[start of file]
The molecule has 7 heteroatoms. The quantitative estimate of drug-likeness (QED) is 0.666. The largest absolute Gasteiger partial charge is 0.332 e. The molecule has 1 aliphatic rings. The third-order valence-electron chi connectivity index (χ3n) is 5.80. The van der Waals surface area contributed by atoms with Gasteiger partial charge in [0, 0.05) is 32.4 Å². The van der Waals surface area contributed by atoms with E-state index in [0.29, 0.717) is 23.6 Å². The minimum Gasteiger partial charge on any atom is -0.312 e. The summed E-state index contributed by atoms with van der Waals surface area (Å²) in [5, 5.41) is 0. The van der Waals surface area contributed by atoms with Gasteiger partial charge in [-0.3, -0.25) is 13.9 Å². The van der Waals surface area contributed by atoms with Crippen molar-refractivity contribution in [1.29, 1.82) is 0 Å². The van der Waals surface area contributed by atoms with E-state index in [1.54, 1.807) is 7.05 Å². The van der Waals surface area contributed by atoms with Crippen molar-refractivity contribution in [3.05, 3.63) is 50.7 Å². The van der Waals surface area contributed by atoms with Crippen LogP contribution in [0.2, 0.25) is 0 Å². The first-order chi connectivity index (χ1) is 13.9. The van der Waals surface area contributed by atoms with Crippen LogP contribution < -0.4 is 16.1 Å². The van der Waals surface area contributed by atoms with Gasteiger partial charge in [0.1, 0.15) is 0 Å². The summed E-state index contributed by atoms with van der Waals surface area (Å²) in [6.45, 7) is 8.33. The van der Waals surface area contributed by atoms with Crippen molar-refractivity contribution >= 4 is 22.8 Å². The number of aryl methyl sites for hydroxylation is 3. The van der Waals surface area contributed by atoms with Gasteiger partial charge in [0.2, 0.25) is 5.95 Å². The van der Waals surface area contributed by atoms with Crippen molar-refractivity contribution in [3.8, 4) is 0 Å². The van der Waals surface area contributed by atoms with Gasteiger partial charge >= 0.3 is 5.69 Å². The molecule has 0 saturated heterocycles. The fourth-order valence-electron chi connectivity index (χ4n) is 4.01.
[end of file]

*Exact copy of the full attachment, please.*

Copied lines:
The molecule has 7 heteroatoms. The quantitative estimate of drug-likeness (QED) is 0.666. The largest absolute Gasteiger partial charge is 0.332 e. The molecule has 1 aliphatic rings. The third-order valence-electron chi connectivity index (χ3n) is 5.80. The van der Waals surface area contributed by atoms with Gasteiger partial charge in [0, 0.05) is 32.4 Å². The van der Waals surface area contributed by atoms with E-state index in [0.29, 0.717) is 23.6 Å². The minimum Gasteiger partial charge on any atom is -0.312 e. The summed E-state index contributed by atoms with van der Waals surface area (Å²) in [5, 5.41) is 0. The van der Waals surface area contributed by atoms with Gasteiger partial charge in [-0.3, -0.25) is 13.9 Å². The van der Waals surface area contributed by atoms with Crippen molar-refractivity contribution in [1.29, 1.82) is 0 Å². The van der Waals surface area contributed by atoms with E-state index in [1.54, 1.807) is 7.05 Å². The van der Waals surface area contributed by atoms with Crippen molar-refractivity contribution in [3.05, 3.63) is 50.7 Å². The van der Waals surface area contributed by atoms with Crippen LogP contribution in [0.2, 0.25) is 0 Å². The first-order chi connectivity index (χ1) is 13.9. The van der Waals surface area contributed by atoms with Crippen LogP contribution < -0.4 is 16.1 Å². The van der Waals surface area contributed by atoms with Gasteiger partial charge in [0.1, 0.15) is 0 Å². The summed E-state index contributed by atoms with van der Waals surface area (Å²) in [6.45, 7) is 8.33. The van der Waals surface area contributed by atoms with Crippen molar-refractivity contribution >= 4 is 22.8 Å². The number of aryl methyl sites for hydroxylation is 3. The van der Waals surface area contributed by atoms with Gasteiger partial charge in [0.2, 0.25) is 5.95 Å². The van der Waals surface area contributed by atoms with Crippen molar-refractivity contribution in [3.8, 4) is 0 Å². The van der Waals surface area contributed by atoms with Gasteiger partial charge >= 0.3 is 5.69 Å². The molecule has 0 saturated heterocycles. The fourth-order valence-electron chi connectivity index (χ4n) is 4.01.